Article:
How does ASX300 perform under these various climate scenarios?

For each scenario, we calculate a company's Potential Capital Loss (PCL) which quantifies the maximum downside loss for a company without reducing emissions from today. We use the ASX300 as a case study on how various sector-specific NGFS pathways translate into financial transition risk in the real-world economy.


Potential Capital Loss is presented as a percentage of the total enterprise value in the ASX300 over time (Figure 2). Emissions Reduction requirements are based on the ASX300 emissions today in order to reduce their PCL to zero from today's emissions (Figure 3).

Under the Paris Climate Agreement, most countries have committed their economies to reduce emissions to limit warming of at least 2°C. Carbon risk and reduction requirement profiles consistent with the 2°C Paris agreement are shown in grey.


By 2030, the ASX300 will be required to reduce emissions by an average of about 30% to be Paris-aligned, increasing to ~65% by 2050 (Figure 3). Without reaching these emission reduction targets, the potential carbon liability is vastly different depending on the climate scenario, ranging from -50% liability under NGFS Net-Zero (1.5°C) to -10% under NGFS 2°C scenario by 2030. These potential liabilities grow from -37% to -100% by 2050 to be aligned with Paris.


The carbon price is an important factor in quantifying future carbon liabilities for companies and prices vary significantly depending on the climate scenario (Figure 1). The minimum carbon price for Paris alignment is about $50 by 2030 increasing to $120 by 2050.


For the ASX300, there is a clear relationship between increasing carbon prices and increasing PCL over time (Figure 2). For Paris 2°C alignment, a carbon price of $120 equates to a 30% loss of value. To be aligned with a 1.5°C, carbon prices need to be moving towards $500, where the ASX could lose somewhere between 40% and 100% of its total value unless deep emission reductions and meaningful technological improvements are made (Figure 2 right).



Figure 2: Potential capital loss in percent for the median ASX300 company, with the colours responding to the various climate scenarios over time (left) and over carbon price (right). Grey highlighting indicates scenarios with global temperature trajectories between 1.5° and 2°C.



Figure 3: Emissions reduction requirements in percent for the median ASX300 company, with the colours responding to the various climate scenarios over time (left) and over carbon price (right). Grey highlighting indicates scenarios with global temperature trajectories between 1.5° and 2°C.



Climate Scenario Analysis for companies: Qantas example

We use Qantas as an example for climate scenario analysis. Qantas, which has a market capitalization of approximately $10 billion and ranks in the top 25 world airlines for passenger-kilometres flown, faces a more challenging transition curve compared to the median ASX300 company due to its heavy reliance on fossil fuels.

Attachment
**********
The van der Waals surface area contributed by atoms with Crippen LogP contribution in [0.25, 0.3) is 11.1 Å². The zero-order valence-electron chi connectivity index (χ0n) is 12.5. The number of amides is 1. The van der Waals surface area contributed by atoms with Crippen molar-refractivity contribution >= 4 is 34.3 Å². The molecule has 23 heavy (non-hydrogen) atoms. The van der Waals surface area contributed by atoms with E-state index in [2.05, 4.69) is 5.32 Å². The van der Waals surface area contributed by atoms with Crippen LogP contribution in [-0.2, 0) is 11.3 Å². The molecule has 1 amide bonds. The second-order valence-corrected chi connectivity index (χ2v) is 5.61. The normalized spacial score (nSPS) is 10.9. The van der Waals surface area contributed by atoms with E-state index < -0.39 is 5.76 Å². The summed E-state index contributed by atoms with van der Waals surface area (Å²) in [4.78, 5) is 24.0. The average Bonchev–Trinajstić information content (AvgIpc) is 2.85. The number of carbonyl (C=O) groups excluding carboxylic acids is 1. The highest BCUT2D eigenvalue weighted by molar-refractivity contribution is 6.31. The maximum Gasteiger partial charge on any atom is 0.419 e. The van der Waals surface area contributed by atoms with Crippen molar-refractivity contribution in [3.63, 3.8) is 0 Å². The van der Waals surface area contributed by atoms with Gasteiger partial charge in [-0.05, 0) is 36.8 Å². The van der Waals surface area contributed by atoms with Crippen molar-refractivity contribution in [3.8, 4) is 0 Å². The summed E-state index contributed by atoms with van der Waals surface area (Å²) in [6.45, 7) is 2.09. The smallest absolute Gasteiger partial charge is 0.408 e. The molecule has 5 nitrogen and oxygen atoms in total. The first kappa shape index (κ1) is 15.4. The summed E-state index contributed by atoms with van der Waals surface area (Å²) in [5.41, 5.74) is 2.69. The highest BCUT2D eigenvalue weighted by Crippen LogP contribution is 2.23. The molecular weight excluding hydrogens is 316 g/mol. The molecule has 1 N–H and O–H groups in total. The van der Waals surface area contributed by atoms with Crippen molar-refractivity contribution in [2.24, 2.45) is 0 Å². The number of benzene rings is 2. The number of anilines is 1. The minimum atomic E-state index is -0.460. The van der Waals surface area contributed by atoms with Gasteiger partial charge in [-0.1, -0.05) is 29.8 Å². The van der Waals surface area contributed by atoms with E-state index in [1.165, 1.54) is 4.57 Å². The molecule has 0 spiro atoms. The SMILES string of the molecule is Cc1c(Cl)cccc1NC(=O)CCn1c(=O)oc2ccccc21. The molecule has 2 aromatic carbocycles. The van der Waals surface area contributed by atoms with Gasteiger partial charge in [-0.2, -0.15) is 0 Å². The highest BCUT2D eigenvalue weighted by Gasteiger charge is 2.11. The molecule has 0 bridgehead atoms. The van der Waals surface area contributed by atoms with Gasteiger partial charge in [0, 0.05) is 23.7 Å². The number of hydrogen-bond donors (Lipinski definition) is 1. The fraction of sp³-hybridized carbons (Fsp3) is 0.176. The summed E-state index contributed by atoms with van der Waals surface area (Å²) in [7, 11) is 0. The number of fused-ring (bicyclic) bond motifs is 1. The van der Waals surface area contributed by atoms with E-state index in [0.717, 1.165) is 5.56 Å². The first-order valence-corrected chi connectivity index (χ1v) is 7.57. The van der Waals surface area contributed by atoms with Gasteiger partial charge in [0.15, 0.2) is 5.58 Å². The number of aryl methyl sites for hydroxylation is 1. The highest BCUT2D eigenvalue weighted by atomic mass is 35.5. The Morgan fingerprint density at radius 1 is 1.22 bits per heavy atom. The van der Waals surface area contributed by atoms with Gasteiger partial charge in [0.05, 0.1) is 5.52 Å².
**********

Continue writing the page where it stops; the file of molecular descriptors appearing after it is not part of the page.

Up until 2035, the future carbon liability for Qantas varies dramatically depending on the climate scenario chosen. Under the 1.5°C Net-Zero scenario, 100% of Qantas enterprise value is wiped by 2030. However, the low-demand and delayed net-zero scenarios translate to very little financial impact on Qantas by 2030. Under those scenarios, the transport sector gets allocated more carbon budget over the next ten years than other sectors since there are no current low-carbon fuel technologies yet, particularly for air travel. So the trajectory of carbon allowances is very different for different NGFS scenarios.


Overall, Qantas like any airline needs to make deep carbon emission reductions over the medium to longer term in order to avoid the large potential carbon liabilities and exposures in a low-carbon world.



Figure 4: Same as Figure 2 but for Qantas in real $ terms



Figure 5: Same as Figure 3 but for Qantas in real carbon emission terms


Climate Scenario Analysis and ISSB 

What is clear is that the carbon risk profiles dramatically change depending on the NGFS scenario chosen, whether for a company or portfolio. Even to be aligned with a 2°C world, the ASX300 has material climate risk and will need deep emission reductions over the coming decades, while Qantas may have no technological alternative yet, and will have to rapidly develop and scale low-carbon aviation fuel to avoid carbon liabilities under a Paris aligned world.


Climate scenario analysis is now mandated to be part of the International Sustainability Standards Board (ISSB) and other climate reporting mandates around the world. At Emmi, we make the quantitative analysis needed for climate reporting easy - so get in touch with us if you need climate scenario analysis done for your company or portfolio.